[This is Part 1: the Garden Tour. Stay tuned tomorrow for Part 2: the Interview.]
John Vanderslice and his garden by Adrian Bischoff
“Adrian. This is John Vanderslice. Is now a good time?” Any time is a good time when it’s JV calling. What can we do for my blog, he was wondering. I remembered him talking about gardening in person and in various, other places. How about a garden tour/ interview, I suggested. And that’s what we did–see below first for the garden tour and tune in tomorrow for the interview
But before we get into all that, let’s make sure you know that Romanian Names is out tomorrow on Dead Oceans and JV is playing two dates in SF today and tomorrow. Tomorrow’s show with the Morning Benders should be great.
5/18 John Vanderslice @ Amoeba, 6pm, FREE, a/a
5/19 John Vanderslice, the Morning Benders @ Rickshaw Stop, 7:30pm, $16, a/a
Time and time again, he spoke about how zen it was in the garden. How peaceful, how quiet. “We’re in the suburbs and we love it”, he said at one point. It doesn’t take much to figure out why this man has a garden and loves it.
John Vanderslice: These are–there was a neighbor’s house down the street. I’ll show it to you when we go outside. They had a really famous–I think the Examiner did a story on them a long time ago. They have a famous succulent garden. The owner sold it and the new owner sent a letter out to the neighborhood saying that if anyone wants some plants, just come down here.
Adrian Bischoff: This looks prehistoric.
JV: Let me show which house it is. It’s the house right on the corner there, with the long fence. That long house belongs to the house that’s down there on [the corner]. Their entire backyard was just succulents. It’d probably been growing since the ’40s or ’50s. It’s crazy back there. Golden Gate Authority came here and cut a bunch of stuff for Alcatraz. People found out and started taking stuff because it was not only expensive but it was super rare because it’d been growing for so long. So I just potted a lot of stuff and put it here.
These are our two strawberry trees.
AB, making my name as a botanist: Wait, strawberries grow on trees? I thought they grew on vines…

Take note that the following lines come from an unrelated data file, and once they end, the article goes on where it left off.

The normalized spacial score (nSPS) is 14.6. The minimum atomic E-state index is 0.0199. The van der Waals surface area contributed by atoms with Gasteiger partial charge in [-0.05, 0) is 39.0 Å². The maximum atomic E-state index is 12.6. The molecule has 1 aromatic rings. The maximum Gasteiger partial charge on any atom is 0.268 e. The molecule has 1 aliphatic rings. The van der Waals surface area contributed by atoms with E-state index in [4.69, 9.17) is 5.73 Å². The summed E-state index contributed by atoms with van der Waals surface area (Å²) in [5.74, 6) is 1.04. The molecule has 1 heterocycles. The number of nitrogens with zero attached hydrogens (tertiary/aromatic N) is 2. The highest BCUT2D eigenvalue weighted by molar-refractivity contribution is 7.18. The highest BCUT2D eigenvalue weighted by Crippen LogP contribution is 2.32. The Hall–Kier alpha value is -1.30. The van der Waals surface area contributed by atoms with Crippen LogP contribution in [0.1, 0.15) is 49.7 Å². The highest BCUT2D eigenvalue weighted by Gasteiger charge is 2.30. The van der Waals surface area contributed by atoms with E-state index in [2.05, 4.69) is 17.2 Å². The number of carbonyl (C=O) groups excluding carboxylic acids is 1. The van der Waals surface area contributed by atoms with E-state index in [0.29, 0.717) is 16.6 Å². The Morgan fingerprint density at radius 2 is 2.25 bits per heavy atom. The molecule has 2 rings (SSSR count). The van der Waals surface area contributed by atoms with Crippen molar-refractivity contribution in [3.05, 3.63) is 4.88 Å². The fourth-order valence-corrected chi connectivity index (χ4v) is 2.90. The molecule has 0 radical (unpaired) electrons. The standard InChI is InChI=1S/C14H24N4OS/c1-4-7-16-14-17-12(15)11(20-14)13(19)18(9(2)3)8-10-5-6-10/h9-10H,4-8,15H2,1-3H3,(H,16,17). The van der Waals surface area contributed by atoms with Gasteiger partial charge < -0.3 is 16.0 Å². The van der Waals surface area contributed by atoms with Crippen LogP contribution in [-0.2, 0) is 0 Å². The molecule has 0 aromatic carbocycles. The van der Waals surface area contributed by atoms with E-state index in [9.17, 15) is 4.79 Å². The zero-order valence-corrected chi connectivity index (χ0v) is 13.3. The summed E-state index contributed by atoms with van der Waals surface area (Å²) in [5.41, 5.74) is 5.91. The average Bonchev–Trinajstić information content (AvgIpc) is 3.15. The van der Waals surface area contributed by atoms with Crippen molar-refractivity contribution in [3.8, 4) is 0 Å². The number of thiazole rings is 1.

JV: They’re just called strawberry trees. I’ll show you when we go outside. There’s one at front of the house. These don’t have any but they have these little pods that look just like strawberries. So they call them strawberry trees. This was all blackberry and I cleared it all out. It seems so small and simple now but at the time it was a total mess.
[walking out front] This is a strawberry tree.
AB: Oh, I see. I’ve seen these before.
JV: They’re a real San Francisco tree. I think it’s going to start blocking the stop sign. People are going to complain.
AB: Didn’t you say you have some South African plants?
JV: Yeah, I have silver trees from Table Mountain. [shows me]
AB: Yeah, I recognize those. Those are sweet. I love the leaves on these.
JV: Check this silver tree. Isn’t that totally amazing? I mean, look at that.
AB: That’s pretty awesome. So where did you get that?
JV: I special ordered them from a gardening place and they took six months to come in.
AB: Why–where had you seen them?
JV: I’d seen them in Golden Gate Park.
Wasn’t “New Zealand Pines” about walking through Golden Gate Park and seeing all these plants?
JV: “New Zealand Pines” was about the botanical garden in [Golden Gate] Park. Isa and I go there. I go there alone all the time, just with my ipod and just listen. It’s a great place to get ideas for songs and to get ideas for recording. It’s a perfect zen place to be.
AB: And that’s where you started to think about gardening and stuff?
JV: Oh yeah. That’s the first time I saw echium. I went to the fuschia garden, not in the botanical garden, but to the north, near the Conservatory of Flowers. That’s where I saw silver trees for the first time. That’s where I saw a lot of stuff. That’s where I saw the kool aid bush. That’s where I saw–[pointing] that’s called dinosaur food, in the prehistoric garden. It’s just an incredible place. It’s really amazing. I think it’s my favorite place in the city.
JV: And these are echium. I think there are thirteen or fourteen varieties of echium here.
AB: You mean in San Francisco.
JV: No, in the garden.
JV: That’s what I really went crazy on.
It was great when I was recording. I could record and then garden. It was a great balance of stuff. Aren’t these incredibly beautiful? These are variegated echium.
Look at these things. Aren’t they crazy? They start out this big [indicating hand-sized]. These echium, they start out like this big and then…
AB: You planted them when they were that big?
JV: Oh yeah, I bought them from Annie’s Annuals in Richmond and they’re, like, $2.99. Oh yeah, they’re super small.
AB: How long did it take to get that big?
JV: Maybe–I’d say less than a year. This one, it went ballistic in three or four months! We could see it grow, every day. I mean, look at that.
AB: That’s getting ridiculous.
JV: A lot of these [echia] are from Canary Islands. They’re rare plants. This is another echium.
AB: That one looks totally different from the rest of them.
JV: I know, they look completely different.
And this is the Pride of Madeira. But look, this is blooming right now. Isn’t that wild?
And it was kind of wild: plants from Southern Africa, Canary Islands, California and many other places all on a modest plot of land in a hilly neighborhood in San Francisco. For a man that spends his days in the studio, writing songs or on tour, this provides a little piece of zen. Perhaps it’s rubbed off on the record.